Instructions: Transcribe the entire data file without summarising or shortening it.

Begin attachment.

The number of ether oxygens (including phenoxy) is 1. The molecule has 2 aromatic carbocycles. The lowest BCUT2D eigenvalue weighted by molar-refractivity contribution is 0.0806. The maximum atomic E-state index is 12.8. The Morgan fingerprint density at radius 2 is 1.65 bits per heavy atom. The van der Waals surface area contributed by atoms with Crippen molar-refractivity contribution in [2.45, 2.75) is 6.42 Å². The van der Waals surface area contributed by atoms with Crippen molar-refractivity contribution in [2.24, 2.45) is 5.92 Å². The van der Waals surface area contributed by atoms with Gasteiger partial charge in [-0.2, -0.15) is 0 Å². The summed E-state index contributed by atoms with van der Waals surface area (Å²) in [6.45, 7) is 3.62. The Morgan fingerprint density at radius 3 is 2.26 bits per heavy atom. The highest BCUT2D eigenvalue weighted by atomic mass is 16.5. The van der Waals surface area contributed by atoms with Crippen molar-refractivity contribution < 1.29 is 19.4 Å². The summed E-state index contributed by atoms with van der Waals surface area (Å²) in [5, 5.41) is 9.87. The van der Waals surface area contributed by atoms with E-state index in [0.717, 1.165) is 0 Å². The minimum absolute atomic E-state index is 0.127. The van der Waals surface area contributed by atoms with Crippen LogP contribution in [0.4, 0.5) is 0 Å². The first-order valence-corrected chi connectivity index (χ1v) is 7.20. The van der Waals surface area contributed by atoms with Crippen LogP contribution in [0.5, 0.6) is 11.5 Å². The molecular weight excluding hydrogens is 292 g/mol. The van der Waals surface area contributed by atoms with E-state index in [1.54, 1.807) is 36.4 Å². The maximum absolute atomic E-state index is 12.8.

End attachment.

The number of ether oxygens (including phenoxy) is 1. The molecule has 2 aromatic carbocycles. The lowest BCUT2D eigenvalue weighted by molar-refractivity contribution is 0.0806. The maximum atomic E-state index is 12.8. The Morgan fingerprint density at radius 2 is 1.65 bits per heavy atom. The van der Waals surface area contributed by atoms with Crippen molar-refractivity contribution in [2.45, 2.75) is 6.42 Å². The van der Waals surface area contributed by atoms with Crippen molar-refractivity contribution in [2.24, 2.45) is 5.92 Å². The van der Waals surface area contributed by atoms with Gasteiger partial charge in [-0.2, -0.15) is 0 Å². The summed E-state index contributed by atoms with van der Waals surface area (Å²) in [6.45, 7) is 3.62. The Morgan fingerprint density at radius 3 is 2.26 bits per heavy atom. The highest BCUT2D eigenvalue weighted by atomic mass is 16.5. The van der Waals surface area contributed by atoms with Crippen molar-refractivity contribution < 1.29 is 19.4 Å². The summed E-state index contributed by atoms with van der Waals surface area (Å²) in [5, 5.41) is 9.87. The van der Waals surface area contributed by atoms with E-state index in [0.717, 1.165) is 0 Å². The minimum absolute atomic E-state index is 0.127. The van der Waals surface area contributed by atoms with Crippen LogP contribution in [0.4, 0.5) is 0 Å². The first-order valence-corrected chi connectivity index (χ1v) is 7.20. The van der Waals surface area contributed by atoms with Crippen LogP contribution in [0.5, 0.6) is 11.5 Å². The molecular weight excluding hydrogens is 292 g/mol. The van der Waals surface area contributed by atoms with E-state index in [1.54, 1.807) is 36.4 Å². The maximum absolute atomic E-state index is 12.8.